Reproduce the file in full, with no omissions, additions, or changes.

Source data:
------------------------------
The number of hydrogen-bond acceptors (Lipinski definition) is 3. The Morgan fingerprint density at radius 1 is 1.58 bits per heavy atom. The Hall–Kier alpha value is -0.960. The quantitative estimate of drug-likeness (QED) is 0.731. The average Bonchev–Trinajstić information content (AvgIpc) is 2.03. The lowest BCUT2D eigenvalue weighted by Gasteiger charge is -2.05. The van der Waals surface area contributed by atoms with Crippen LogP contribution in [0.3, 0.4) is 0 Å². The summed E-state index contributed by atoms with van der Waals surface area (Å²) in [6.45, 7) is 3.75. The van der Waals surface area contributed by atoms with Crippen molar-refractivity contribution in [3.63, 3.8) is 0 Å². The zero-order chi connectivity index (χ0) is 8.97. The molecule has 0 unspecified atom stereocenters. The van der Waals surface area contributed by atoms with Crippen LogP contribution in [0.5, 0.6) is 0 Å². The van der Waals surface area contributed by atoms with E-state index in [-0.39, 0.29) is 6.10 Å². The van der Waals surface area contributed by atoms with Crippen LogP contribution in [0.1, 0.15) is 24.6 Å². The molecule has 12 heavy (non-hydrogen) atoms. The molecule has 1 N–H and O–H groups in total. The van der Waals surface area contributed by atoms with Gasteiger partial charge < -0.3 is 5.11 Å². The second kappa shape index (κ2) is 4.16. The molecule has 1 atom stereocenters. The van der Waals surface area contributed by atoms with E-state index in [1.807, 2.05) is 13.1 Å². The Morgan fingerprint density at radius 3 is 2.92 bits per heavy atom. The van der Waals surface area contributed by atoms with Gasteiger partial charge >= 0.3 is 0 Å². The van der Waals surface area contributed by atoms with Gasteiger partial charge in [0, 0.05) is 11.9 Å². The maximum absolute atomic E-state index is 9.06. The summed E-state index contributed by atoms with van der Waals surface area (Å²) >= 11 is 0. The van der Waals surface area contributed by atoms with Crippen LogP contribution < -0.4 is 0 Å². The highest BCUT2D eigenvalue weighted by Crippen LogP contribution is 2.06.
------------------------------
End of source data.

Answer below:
The number of hydrogen-bond acceptors (Lipinski definition) is 3. The Morgan fingerprint density at radius 1 is 1.58 bits per heavy atom. The Hall–Kier alpha value is -0.960. The quantitative estimate of drug-likeness (QED) is 0.731. The average Bonchev–Trinajstić information content (AvgIpc) is 2.03. The lowest BCUT2D eigenvalue weighted by Gasteiger charge is -2.05. The van der Waals surface area contributed by atoms with Crippen LogP contribution in [0.3, 0.4) is 0 Å². The summed E-state index contributed by atoms with van der Waals surface area (Å²) in [6.45, 7) is 3.75. The van der Waals surface area contributed by atoms with Crippen molar-refractivity contribution in [3.63, 3.8) is 0 Å². The zero-order chi connectivity index (χ0) is 8.97. The molecule has 0 unspecified atom stereocenters. The van der Waals surface area contributed by atoms with Crippen LogP contribution in [0.5, 0.6) is 0 Å². The van der Waals surface area contributed by atoms with E-state index in [-0.39, 0.29) is 6.10 Å². The van der Waals surface area contributed by atoms with Crippen LogP contribution in [0.1, 0.15) is 24.6 Å². The molecule has 12 heavy (non-hydrogen) atoms. The molecule has 1 N–H and O–H groups in total. The van der Waals surface area contributed by atoms with Gasteiger partial charge < -0.3 is 5.11 Å². The second kappa shape index (κ2) is 4.16. The molecule has 1 atom stereocenters. The van der Waals surface area contributed by atoms with E-state index in [1.807, 2.05) is 13.1 Å². The Morgan fingerprint density at radius 3 is 2.92 bits per heavy atom. The van der Waals surface area contributed by atoms with Gasteiger partial charge >= 0.3 is 0 Å². The van der Waals surface area contributed by atoms with Gasteiger partial charge in [0, 0.05) is 11.9 Å². The maximum absolute atomic E-state index is 9.06. The summed E-state index contributed by atoms with van der Waals surface area (Å²) >= 11 is 0. The van der Waals surface area contributed by atoms with Crippen LogP contribution < -0.4 is 0 Å². The highest BCUT2D eigenvalue weighted by Crippen LogP contribution is 2.06.